Chapter 1, verse 7, addresses the letter “To all in Rome who are loved by God and called to be saints”. This is the only letter in Scripture that Paul wrote to a church he didn’t found. There had never been a formal apostolic mission to Rome. The origins of this church – or more accurately a network of house churches in Rome1 – are not presented in Scripture, although we may attempt some reasonable deductions about it. We know there was a large Jewish community in Rome in the early first century ad with upwards of 50,000 members, including many who had been taken there as slaves following Pompey’s subjugation of Palestine in 62 bc. Some made the major pilgrimage to Jerusalem for the sacred Pentecost festival – Acts 2:10 tells us that there were visitors from Rome present on the day of Pentecost. They would have witnessed the Spirit being poured out and heard Peter’s sermon, and we may naturally assume they were among the 3,000 converted that day. If so, these would form the nucleus of the church or churches on their return to Rome. Acts 8:1 informs us of a severe persecution that broke out following Stephen’s stoning in Jerusalem, and the church was scattered; again it is plausible that some of those Christians found their way to Rome and either founded or supported the embryonic church there.
This is the only letter in Scripture that Paul wrote to a church he didn’t found.
An important insight into the origins of the church in Rome is offered by the fourth-century writer Ambrosiater:
It is established that there were Jews living in Rome in the times of the Apostles, and that those Jews who had believed [in Christ] passed on to the Romans the tradition that they ought to profess Christ but keep the law [Torah] … One ought not to condemn the Romans, but to praise their faith, because without seeing any signs or miracles and without seeing any of the apostles, they nevertheless accepted faith in Christ, although according to a Jewish rite.2
This is significant. Jewish believers had passed on the faith to Roman Gentiles, but with a Jewish bent – keeping the law! It’s possible that issues raised by this provoked Paul’s writing of this letter and shaped its particular content. At times Paul is clearly addressing Jewish believers (2:17; 4:1; 7:1) and at other times Gentile believers (11:13), and he probably has Jewish believers in mind in 2:1 – 3:8 and 7:1–6; and is addressing Gentile believers in 9–11. In chapter 14 he appears to be saying to both groups who have been squabbling, “Come on, shake hands, play nice.”
As with many letters or emails we might write, there is often more than one motive behind them and more than one message contained within them. I think Paul has several reasons in writing to the Roman church.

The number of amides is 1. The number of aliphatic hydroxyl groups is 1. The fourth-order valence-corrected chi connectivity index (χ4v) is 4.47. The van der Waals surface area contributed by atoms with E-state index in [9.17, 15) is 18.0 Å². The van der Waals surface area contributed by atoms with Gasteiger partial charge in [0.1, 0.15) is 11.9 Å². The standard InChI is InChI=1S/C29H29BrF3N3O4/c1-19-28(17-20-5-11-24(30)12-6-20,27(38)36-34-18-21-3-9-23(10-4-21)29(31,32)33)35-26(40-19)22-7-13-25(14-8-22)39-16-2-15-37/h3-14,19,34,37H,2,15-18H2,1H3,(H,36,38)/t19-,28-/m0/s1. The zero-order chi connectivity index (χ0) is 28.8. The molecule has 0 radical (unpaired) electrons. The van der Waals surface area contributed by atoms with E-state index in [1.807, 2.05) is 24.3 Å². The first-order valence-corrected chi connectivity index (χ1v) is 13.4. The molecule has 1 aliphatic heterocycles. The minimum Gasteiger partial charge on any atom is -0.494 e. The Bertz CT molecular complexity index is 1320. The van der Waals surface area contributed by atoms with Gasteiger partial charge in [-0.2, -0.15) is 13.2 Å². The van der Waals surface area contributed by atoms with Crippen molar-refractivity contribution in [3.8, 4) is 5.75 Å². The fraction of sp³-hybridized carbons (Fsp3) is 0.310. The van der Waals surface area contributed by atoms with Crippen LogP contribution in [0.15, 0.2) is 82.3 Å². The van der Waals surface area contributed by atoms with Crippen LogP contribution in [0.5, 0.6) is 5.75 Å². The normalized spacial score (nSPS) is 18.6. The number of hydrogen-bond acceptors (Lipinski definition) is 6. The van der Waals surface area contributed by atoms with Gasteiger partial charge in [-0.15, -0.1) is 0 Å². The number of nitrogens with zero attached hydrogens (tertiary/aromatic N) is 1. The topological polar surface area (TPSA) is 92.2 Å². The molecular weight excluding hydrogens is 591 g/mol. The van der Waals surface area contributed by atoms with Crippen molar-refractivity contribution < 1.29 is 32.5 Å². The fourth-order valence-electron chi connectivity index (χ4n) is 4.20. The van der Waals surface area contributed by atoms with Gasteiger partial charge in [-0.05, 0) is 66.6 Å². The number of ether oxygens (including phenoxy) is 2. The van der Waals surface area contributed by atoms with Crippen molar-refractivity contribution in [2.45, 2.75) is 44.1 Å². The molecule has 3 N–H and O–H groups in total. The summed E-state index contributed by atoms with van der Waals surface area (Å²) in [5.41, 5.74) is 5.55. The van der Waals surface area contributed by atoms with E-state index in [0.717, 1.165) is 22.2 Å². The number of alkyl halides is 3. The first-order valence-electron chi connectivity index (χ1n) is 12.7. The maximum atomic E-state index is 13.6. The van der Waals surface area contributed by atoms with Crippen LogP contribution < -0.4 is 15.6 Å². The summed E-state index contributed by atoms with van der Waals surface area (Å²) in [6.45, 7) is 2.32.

This letter serves as a formal introduction to the church and a preparation for his hoped-for coming.
First, as the “apostle to the Gentiles” (Romans 11:13; see also Acts 9:15) it would be appropriate that he should be connected to the church in the capital of the Gentile empire. This letter serves as a formal introduction to the church and a preparation for his hoped-for coming (1:11, 15:29).
Secondly, Paul intends to embark on a fourth mission, up into Spain, and needs to establish a support base for that in Rome. This letter serves to introduce himself and his intention to them for consideration of support (15:24).
Thirdly, Paul wants to commend Phoebe to the Roman church leadership (16:1) and he exhorts them to assist her. We do not know the nature of the assistance she requires, but his letter, delivered by Phoebe’s hand, with so many personal greetings attached to it, would hopefully mean that their hearts and hands would open to her.
Fourthly, Paul states that he has wanted to come and preach the gospel to them but has been hindered from doing so (1:13–15). Unable at this moment to come and preach personally, he may well be dictating something of his gospel, so that at least he will be heard, and his message conveyed, as it is read aloud to the congregations.
Paul is writing to resolve a pastoral tension in the church.
Fifthly, and centrally, Paul is writing to resolve a pastoral tension in the church, precipitated by theological disagreement between Gentile and Jewish camps, which he has caught wind of (11:17–25; 12:16; 14:3). This is the work of one exercising his ministry of reconciliation (2 Corinthians 5:18).
As noted above, the church in Rome almost certainly began among the Jewish community and took on a Jewish flavour and Jewish leadership. But in ad 49 the Jews were expelled by Emperor Claudius (Acts 18:2) over strife about someone the writer Suetonius later calls “Chrestus” – that is, “Christus”. It’s fair to assume that, when the Jewish Christians were expelled, Gentile leadership modified the Jewishness of the church theology and worship. When the Jews were welcomed back to Rome in the mid-fifties, the Jewish church leaders and members returned, and tensions arose over such issues as the place of Jews in God’s economy (Romans 9–11), the role of the law (Romans 4–7), Jewish food regulations, sabbath days, and so on (Romans 14). Paul is thus seeking to bring rapprochement between two ethnic groups by means of different expressions of theology and spirituality. The church has struggled ever since to hold together the Jewish roots of the Christian faith in a predominantly Gentile culture with Gentile church leadership.